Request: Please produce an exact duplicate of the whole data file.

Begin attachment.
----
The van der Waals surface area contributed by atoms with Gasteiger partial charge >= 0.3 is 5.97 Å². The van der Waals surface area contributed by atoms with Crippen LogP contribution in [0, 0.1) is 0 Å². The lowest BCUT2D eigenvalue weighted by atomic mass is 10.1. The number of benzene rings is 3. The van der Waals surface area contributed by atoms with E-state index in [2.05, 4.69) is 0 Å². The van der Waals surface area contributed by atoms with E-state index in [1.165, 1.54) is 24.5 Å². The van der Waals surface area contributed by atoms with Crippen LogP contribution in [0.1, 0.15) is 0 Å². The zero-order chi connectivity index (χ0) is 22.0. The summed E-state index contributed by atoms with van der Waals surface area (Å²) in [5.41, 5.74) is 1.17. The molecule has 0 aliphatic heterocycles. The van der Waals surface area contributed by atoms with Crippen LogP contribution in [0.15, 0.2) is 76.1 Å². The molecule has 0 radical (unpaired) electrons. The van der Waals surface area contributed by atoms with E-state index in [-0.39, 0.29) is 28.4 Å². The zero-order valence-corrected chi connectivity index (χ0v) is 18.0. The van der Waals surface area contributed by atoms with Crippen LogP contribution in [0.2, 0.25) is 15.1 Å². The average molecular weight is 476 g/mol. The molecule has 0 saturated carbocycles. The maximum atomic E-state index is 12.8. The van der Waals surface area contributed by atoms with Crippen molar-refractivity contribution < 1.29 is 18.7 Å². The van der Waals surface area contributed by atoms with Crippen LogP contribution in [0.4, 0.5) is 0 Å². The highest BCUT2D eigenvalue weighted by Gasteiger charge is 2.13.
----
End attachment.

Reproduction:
The van der Waals surface area contributed by atoms with Gasteiger partial charge >= 0.3 is 5.97 Å². The van der Waals surface area contributed by atoms with Crippen LogP contribution in [0, 0.1) is 0 Å². The lowest BCUT2D eigenvalue weighted by atomic mass is 10.1. The number of benzene rings is 3. The van der Waals surface area contributed by atoms with E-state index in [2.05, 4.69) is 0 Å². The van der Waals surface area contributed by atoms with E-state index in [1.165, 1.54) is 24.5 Å². The van der Waals surface area contributed by atoms with Crippen LogP contribution in [0.1, 0.15) is 0 Å². The zero-order chi connectivity index (χ0) is 22.0. The summed E-state index contributed by atoms with van der Waals surface area (Å²) in [5.41, 5.74) is 1.17. The molecule has 0 aliphatic heterocycles. The van der Waals surface area contributed by atoms with Crippen LogP contribution in [0.15, 0.2) is 76.1 Å². The molecule has 0 radical (unpaired) electrons. The van der Waals surface area contributed by atoms with E-state index in [-0.39, 0.29) is 28.4 Å². The zero-order valence-corrected chi connectivity index (χ0v) is 18.0. The van der Waals surface area contributed by atoms with Crippen LogP contribution in [0.2, 0.25) is 15.1 Å². The average molecular weight is 476 g/mol. The molecule has 0 saturated carbocycles. The maximum atomic E-state index is 12.8. The van der Waals surface area contributed by atoms with Crippen molar-refractivity contribution < 1.29 is 18.7 Å². The van der Waals surface area contributed by atoms with Crippen LogP contribution in [0.4, 0.5) is 0 Å². The highest BCUT2D eigenvalue weighted by Gasteiger charge is 2.13.